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# Supercooled liquid water cloud observed, analysed, and modelled at the top of the planetary boundary layer above Dome C, Antarctica

P. Ricaud; M. Del Guasta; E. Bazile; N. Azouz; A. Lupi; P. Durand; J.-L. Attié; D. Veron; V. Guidard; P. Grigioni

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<dc:creator>P. Ricaud</dc:creator>
<dc:creator>M. Del Guasta</dc:creator>
<dc:creator>E. Bazile</dc:creator>
<dc:creator>N. Azouz</dc:creator>
<dc:creator>A. Lupi</dc:creator>
<dc:creator>P. Durand</dc:creator>
<dc:creator>J.-L. Attié</dc:creator>
<dc:creator>D. Veron</dc:creator>
<dc:creator>V. Guidard</dc:creator>
<dc:creator>P. Grigioni</dc:creator>
<dc:date>2020-04-01</dc:date>
<dc:description>Abstract. A comprehensive analysis of the water budget over the Dome C (Concordia,
Antarctica) station has been performed during the austral summer 2018–2019
as part of the Year of Polar Prediction (YOPP) international campaign. Thin
(∼100 m deep) supercooled liquid water (SLW) clouds have been
detected and analysed using remotely sensed observations at the station
(tropospheric depolarization lidar, the H2O Antarctica Microwave Stratospheric and Tropospheric
surface radiation from the Baseline Surface Radiation Network (BSRN)), radiosondes, and satellite observations (CALIOP, Cloud-Aerosol LIdar with Orthogonal Polarization/CALIPSO, Cloud Aerosol Lidar and Infrared
Pathfinder Satellite Observations) combined with a specific
configuration of the numerical weather prediction model: ARPEGE-SH (Action
de Recherche Petite Echelle Grande Echelle – Southern Hemisphere). The
analysis shows that SLW clouds were present from November to March, with the
greatest frequency occurring in December and January when ∼50 % of the days in summer time exhibited SLW clouds for at least 1 h. Two case studies are used to illustrate this phenomenon. On 24 December 2018, the atmospheric planetary boundary layer (PBL) evolved
following a typical diurnal variation, which is to say with a warm and dry
mixing layer at local noon thicker than the cold and dry stable layer at
local midnight. Our study showed that the SLW clouds were observed at Dome C
within the entrainment and the capping inversion zones at the top of the
PBL. ARPEGE-SH was not able to correctly estimate the ratio between liquid
and solid water inside the clouds with the liquid water path (LWP) strongly
underestimated by a factor of 1000 compared to observations. The lack of
simulated SLW in the model impacted the net surface radiation that was 20–30 W m−2 higher in the BSRN observations than in the ARPEGE-SH
calculations, mainly attributable to the BSRN longwave downward surface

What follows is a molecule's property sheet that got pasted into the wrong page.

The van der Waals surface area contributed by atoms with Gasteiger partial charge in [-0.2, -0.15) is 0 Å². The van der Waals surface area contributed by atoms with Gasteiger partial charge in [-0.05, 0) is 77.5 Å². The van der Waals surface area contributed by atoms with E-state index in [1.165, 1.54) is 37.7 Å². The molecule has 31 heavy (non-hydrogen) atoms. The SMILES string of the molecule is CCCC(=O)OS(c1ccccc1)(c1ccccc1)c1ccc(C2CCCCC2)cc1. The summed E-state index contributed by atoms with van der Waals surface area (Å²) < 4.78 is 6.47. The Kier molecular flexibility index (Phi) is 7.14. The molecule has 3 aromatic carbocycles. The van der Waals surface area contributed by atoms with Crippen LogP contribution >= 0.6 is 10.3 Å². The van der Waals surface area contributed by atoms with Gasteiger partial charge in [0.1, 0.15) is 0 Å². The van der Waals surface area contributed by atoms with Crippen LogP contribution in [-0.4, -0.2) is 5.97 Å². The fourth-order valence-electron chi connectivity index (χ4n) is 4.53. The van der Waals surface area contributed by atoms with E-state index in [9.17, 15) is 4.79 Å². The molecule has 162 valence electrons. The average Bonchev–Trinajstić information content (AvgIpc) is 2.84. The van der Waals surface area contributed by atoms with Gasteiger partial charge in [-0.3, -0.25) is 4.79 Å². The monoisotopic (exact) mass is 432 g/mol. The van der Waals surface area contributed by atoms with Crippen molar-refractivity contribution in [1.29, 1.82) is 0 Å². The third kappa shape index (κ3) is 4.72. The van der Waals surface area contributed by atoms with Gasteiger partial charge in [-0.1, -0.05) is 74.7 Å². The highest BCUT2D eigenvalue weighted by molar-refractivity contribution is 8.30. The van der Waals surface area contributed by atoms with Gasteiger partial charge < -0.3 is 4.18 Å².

radiation being 50 W m−2 greater than that of ARPEGE-SH. The second
case study took place on 20 December 2018, when a warm and wet episode
impacted the PBL with no clear diurnal cycle of the PBL top. SLW cloud
appearance within the entrainment and capping inversion zones coincided with
the warm and wet event. The amount of liquid water measured by HAMSTRAD was
∼20 times greater in this perturbed PBL than in the typical
PBL. Since ARPEGE-SH was not able to accurately reproduce these SLW clouds,
the discrepancy between the observed and calculated net surface radiation
was even greater than in the typical PBL case, reaching +50 W m−2,
mainly attributable to the downwelling longwave surface radiation from BSRN
being 100 W m−2 greater than that of ARPEGE-SH. The model was then run
with a new partition function favouring liquid water for temperatures below
−20 down to −40 ∘C. In this test mode, ARPEGE-SH has
been able to generate SLW clouds with modelled LWP and net surface radiation
consistent with observations during the typical case, whereas, during the
perturbed case, the modelled LWP was 10 times less than the observations and
the modelled net surface radiation remained lower than the observations by
∼50 W m−2. Accurately modelling the presence of SLW
clouds appears crucial to correctly simulate the surface energy budget over
the Antarctic Plateau.</dc:description>
<dc:identifier>https://www.openaccessrepository.it/record/29299</dc:identifier>
<dc:identifier>10.5194/acp-20-4167-2020</dc:identifier>
<dc:language>eng</dc:language>
<dc:rights>info:eu-repo/semantics/openAccess</dc:rights>
<dc:subject>Atmospheric Science</dc:subject>
<dc:title>Supercooled liquid water cloud observed, analysed, and modelled at the top of the planetary boundary layer above Dome C, Antarctica</dc:title>
<dc:type>info:eu-repo/semantics/article</dc:type>
<dc:type>publication-article</dc:type>
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